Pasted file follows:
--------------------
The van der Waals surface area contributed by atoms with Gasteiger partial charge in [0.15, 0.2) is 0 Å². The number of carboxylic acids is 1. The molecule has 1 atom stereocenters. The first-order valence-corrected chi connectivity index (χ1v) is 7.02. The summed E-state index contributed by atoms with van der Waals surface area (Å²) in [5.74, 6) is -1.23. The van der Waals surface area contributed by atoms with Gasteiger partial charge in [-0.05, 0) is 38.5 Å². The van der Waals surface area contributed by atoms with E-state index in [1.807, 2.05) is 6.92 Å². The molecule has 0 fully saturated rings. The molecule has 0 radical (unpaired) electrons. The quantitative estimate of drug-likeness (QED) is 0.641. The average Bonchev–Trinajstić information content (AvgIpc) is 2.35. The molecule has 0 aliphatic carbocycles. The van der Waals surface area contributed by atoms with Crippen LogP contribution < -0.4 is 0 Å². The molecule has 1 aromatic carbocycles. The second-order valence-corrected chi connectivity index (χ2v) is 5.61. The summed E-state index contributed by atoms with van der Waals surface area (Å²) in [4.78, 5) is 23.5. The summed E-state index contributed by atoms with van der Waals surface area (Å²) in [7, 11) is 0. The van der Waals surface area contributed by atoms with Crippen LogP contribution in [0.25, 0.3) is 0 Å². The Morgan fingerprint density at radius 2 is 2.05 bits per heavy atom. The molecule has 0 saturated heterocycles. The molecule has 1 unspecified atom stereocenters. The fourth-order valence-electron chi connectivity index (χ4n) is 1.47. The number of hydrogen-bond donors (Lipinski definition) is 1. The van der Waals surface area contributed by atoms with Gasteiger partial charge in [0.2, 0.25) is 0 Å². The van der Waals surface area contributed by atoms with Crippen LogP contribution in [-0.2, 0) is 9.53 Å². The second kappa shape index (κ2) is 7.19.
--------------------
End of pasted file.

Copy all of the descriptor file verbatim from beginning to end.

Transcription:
The van der Waals surface area contributed by atoms with Gasteiger partial charge in [0.15, 0.2) is 0 Å². The number of carboxylic acids is 1. The molecule has 1 atom stereocenters. The first-order valence-corrected chi connectivity index (χ1v) is 7.02. The summed E-state index contributed by atoms with van der Waals surface area (Å²) in [5.74, 6) is -1.23. The van der Waals surface area contributed by atoms with Gasteiger partial charge in [-0.05, 0) is 38.5 Å². The van der Waals surface area contributed by atoms with E-state index in [1.807, 2.05) is 6.92 Å². The molecule has 0 fully saturated rings. The molecule has 0 radical (unpaired) electrons. The quantitative estimate of drug-likeness (QED) is 0.641. The average Bonchev–Trinajstić information content (AvgIpc) is 2.35. The molecule has 0 aliphatic carbocycles. The van der Waals surface area contributed by atoms with Crippen LogP contribution < -0.4 is 0 Å². The molecule has 1 aromatic carbocycles. The second-order valence-corrected chi connectivity index (χ2v) is 5.61. The summed E-state index contributed by atoms with van der Waals surface area (Å²) in [4.78, 5) is 23.5. The summed E-state index contributed by atoms with van der Waals surface area (Å²) in [7, 11) is 0. The van der Waals surface area contributed by atoms with Crippen LogP contribution in [0.25, 0.3) is 0 Å². The Morgan fingerprint density at radius 2 is 2.05 bits per heavy atom. The molecule has 0 saturated heterocycles. The molecule has 1 unspecified atom stereocenters. The fourth-order valence-electron chi connectivity index (χ4n) is 1.47. The number of hydrogen-bond donors (Lipinski definition) is 1. The van der Waals surface area contributed by atoms with Gasteiger partial charge in [0.2, 0.25) is 0 Å². The van der Waals surface area contributed by atoms with Crippen LogP contribution in [-0.2, 0) is 9.53 Å². The second kappa shape index (κ2) is 7.19.